"Studies of communities in the Dominican Republic have shown that some human cultures celebrate and accept people who are non-binary"

Non binary sign saying 'not he, not she, just me'

The clitoris is not a lesser form of the penis

a laughing mole

A mole emerging from the ground

Perhaps it is because the clitoris is smaller than the penis, and emanates from the same place during embryonic development in humans, that it is often seen as a lesser penis. However, even in animals such as the hyena, which has a famously long clitoris that the females even give birth through, it is still not celebrated as its own organ.

"However, even in animals such as the hyena, which has a famously long clitoris that the females even give birth through, it is still not celebrated as its own organ"

Scientists frequently refer to it using terms such as “large clitoral pseudopenis.” Female moles, which display impressive external genitalia, have been subject to similar treatment, with researchers referring to their bits as “peniform clitorises.”

The practise of placing the utmost importance on penises, while treating female genitalia as secondary, permeates much of science, and seeps into our sex lives. With the clitoris so undervalued and overlooked, is it any wonder that women orgasm only 62 per cent of the time compared to 85 per cent of men during heterosexual sex?

Female passivity is a myth

Baby ducks crossing road with their mother

Let’s go back to the ducks. Duck penises have been the subject of fascination for decades, but what about duck vaginas? When Patricia Brennan went to the University of Sheffield to learn how to dissect genitalia in birds, she saw that the work only focused on male genitalia. Surely, with duck penises being so antagonistic, it would be interesting to see what role vaginas played?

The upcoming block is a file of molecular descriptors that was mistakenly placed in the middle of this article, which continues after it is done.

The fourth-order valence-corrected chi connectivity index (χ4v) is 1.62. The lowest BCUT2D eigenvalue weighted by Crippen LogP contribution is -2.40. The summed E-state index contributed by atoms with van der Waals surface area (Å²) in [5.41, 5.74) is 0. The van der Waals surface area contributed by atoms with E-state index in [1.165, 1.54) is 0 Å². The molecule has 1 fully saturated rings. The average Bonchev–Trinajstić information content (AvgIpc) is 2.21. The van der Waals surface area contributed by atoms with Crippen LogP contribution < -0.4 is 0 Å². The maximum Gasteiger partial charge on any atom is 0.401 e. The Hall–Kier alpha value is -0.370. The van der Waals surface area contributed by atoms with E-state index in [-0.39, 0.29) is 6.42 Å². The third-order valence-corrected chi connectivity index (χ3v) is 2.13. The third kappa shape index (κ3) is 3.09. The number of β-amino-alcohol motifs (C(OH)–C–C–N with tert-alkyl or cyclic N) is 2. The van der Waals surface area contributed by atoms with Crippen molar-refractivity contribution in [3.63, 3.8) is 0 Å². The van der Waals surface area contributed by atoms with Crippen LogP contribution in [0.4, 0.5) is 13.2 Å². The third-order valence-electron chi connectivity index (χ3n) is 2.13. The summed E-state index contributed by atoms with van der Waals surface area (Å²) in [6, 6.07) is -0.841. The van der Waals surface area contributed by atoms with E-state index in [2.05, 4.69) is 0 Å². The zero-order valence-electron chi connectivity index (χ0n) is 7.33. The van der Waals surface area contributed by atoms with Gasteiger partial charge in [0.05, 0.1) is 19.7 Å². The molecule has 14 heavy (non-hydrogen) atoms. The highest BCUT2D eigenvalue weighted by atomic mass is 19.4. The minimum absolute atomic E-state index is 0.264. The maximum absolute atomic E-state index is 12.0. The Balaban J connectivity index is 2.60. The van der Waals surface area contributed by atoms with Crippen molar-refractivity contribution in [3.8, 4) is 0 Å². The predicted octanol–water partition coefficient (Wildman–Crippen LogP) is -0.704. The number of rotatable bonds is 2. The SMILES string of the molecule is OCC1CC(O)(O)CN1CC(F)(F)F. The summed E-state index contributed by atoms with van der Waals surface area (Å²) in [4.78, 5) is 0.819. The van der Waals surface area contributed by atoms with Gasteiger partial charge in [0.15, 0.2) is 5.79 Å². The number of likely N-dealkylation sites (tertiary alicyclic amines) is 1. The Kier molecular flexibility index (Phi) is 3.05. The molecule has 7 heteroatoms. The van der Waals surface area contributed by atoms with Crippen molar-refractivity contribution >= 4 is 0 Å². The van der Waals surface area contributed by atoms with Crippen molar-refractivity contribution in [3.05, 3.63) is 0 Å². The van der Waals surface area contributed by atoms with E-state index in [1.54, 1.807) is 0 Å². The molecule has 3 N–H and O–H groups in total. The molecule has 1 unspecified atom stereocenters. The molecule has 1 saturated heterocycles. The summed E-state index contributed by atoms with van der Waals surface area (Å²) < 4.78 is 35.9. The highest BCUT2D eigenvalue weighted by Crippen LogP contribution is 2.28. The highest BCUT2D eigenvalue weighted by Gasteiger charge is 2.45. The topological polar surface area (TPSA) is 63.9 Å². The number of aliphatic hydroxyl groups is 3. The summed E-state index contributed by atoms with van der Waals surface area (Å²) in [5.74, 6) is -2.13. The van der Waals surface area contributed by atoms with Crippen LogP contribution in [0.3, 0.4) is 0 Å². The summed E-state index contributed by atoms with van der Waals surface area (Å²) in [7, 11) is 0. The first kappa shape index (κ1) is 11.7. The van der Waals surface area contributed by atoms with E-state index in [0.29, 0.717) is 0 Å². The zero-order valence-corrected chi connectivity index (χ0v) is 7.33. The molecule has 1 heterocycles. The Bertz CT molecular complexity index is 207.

She seems to have been the only scientist interested in investigating the question, and strode out to a nearby farm to acquire a duck that was already doomed for the dinner table to find out. What she found was that duck vaginas were not just passive vessels designed to receive ejaculate; they were equally antagonistic structures, with dead end pockets and a twisting tunnel that ran counter to the corkscrew motion of duck penises. Not only were duck vaginas not passive—they also shaped and influenced the evolution of the male organ.

"Not only were duck vaginas not passive—they also shaped and influenced the evolution of the male organ"

In a broader context, men are often seen as advancing humanity, while women are seen as passive. Just look at all those depictions of cavemen, standing erect, spear in hand, while women and children huddle on the floor around him. Loretta A Cormier and Sharyn R Jones set this story straight in The Domesticated Penis: How Womanhood Has Shaped Manhood, writing that “Female selection is not an alternate view of evolution—it is integral to evolution.”

A stroll through the field of genitalia research highlights just how culturally loaded sex is—even a supposedly objective discipline like science is tainted by cultural attitudes! However, as scientists like Willingham demonstrates, taking a step back to consider our assumptions, biases and hang-ups about the subject can be a mind-blowing, sexy experience.